Why Should I Love My Neighbor?
“Jesus replied: Love your neighbor as yourself'” (Matthew 22:37,39).
Dr. Karl Menninger, the often-quoted authority on mental illness, said, “Love is the medicine for our sick old world.” Few would disagree! Yet it is one thing to love the masses of the world–say, for example, China with its 1.4 billion people, and another thing to love the Chinese family who owns the local hardware store. Soren Kierkegaard wisely points out the fact that there is nothing in the Bible about loving man in the mass–only clear commands about loving individuals.
To talk about loving your fellowman is noble and elevating, something which warms the heart. That, of course, requires no personal adjustment, no involvement. You are on the warmer side of the human heart to talk about love in a generic, undefined sense. It is when we talk about loving family members whose personalities grate against yours, or loving individuals with whom you work who are inconsiderate and rude, people who are not very lovable, that love becomes intensely personal and costly.
Loving someone who is your equal, who is a reflection of your own culture and value system, isn’t terribly difficult, but what about the individuals who are different from us, who haven’t seen soap and bath water for days, whose dirty and disheveled appearance disgusts our sense of propriety? What about them?
As I left my hotel room in Hong Kong early one morning and walked to a nearby McDonald’s for a cup of coffee, I noticed a homeless woman, her feet bare and very dirty, lying on a doorway, her inert body covered by a dirty blanket. I stopped for a few moments, wondering what I should do. I quietly asked myself, “If Jesus were here, what would He do? Put money at the corner of her dirty blanket? Wash her feet? Invite her to a restaurant? Or what?” Frankly, I’m not sure of the answer.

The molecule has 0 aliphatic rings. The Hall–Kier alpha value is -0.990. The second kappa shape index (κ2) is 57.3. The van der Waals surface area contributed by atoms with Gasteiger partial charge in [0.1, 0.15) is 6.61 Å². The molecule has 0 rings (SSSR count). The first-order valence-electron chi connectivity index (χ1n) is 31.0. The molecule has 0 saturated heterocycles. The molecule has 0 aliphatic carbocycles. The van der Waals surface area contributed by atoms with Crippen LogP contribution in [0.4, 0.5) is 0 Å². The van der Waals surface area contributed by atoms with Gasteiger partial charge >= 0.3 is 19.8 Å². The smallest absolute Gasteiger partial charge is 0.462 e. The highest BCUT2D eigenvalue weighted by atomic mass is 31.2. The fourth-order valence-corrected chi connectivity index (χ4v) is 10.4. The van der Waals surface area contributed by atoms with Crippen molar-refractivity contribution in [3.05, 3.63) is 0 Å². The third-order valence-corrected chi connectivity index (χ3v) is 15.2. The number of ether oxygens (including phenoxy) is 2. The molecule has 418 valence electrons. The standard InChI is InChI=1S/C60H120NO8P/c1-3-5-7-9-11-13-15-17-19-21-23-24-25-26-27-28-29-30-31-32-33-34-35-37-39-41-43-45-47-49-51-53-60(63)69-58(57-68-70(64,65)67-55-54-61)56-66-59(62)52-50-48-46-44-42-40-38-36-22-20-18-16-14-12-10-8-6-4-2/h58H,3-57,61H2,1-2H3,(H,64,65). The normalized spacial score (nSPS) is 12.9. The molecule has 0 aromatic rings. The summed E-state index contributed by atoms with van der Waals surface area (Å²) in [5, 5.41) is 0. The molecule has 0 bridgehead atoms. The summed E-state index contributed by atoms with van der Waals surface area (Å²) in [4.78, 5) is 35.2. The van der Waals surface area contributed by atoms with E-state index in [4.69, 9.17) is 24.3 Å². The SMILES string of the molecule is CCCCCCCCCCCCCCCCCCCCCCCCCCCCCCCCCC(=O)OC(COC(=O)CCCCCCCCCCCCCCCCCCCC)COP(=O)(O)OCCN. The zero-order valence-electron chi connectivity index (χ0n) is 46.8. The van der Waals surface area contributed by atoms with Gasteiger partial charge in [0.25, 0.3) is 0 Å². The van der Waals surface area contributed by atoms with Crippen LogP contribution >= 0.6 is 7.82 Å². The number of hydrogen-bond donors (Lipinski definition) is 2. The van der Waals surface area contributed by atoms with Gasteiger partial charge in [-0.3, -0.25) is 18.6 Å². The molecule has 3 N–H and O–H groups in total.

Obviously, I can’t meet the needs of all the hurting, loveless people in the world. Neither can you. Yet, my indecision, wondering what I should do to help the Chinese woman who slept on the doorway of a building, finally meant that I did nothing at all. I turned and quietly walked away with some feelings of guilt and a great deal of uncertainty. Yes, I told myself there was a good chance that we couldn’t even speak the same language, and, of course, I thought my giving money might just contribute to her alcoholism or drug addiction.
But there is one thing for sure: I can do something about my neighbor, my family, and my contemporaries. I can communicate with them. There are a host of needs which I can address. It was this which Jesus was driving at when he told the disciples that they should love their neighbor as themselves (Matthew 22:39). But Jesus went beyond that. He said we are to love our enemies as well. And he made it clear that ours is not to be a shallow, superficial kind of love. He said, “My command is this: Love each other as I have loved you” (John 15:12).
There is a price attached to love, and there can be no real love without pain, without personal cost. A closing thought. If one person–one individual desperately in need of love–crossed your path, you could do something about that, right? But if a vision of the masses of an Asian village confronted you, a sense of despair would overwhelm you. The need of an individual which confronts you today is your opportunity to do something, to love someone, to make a difference in the life of a hurting, lonely person. Do it today and you will sense the presence of Jesus as you do so. And, you will hear Him say, “you have does this, as unto me.”
Resource Reading: Mark 12:28-34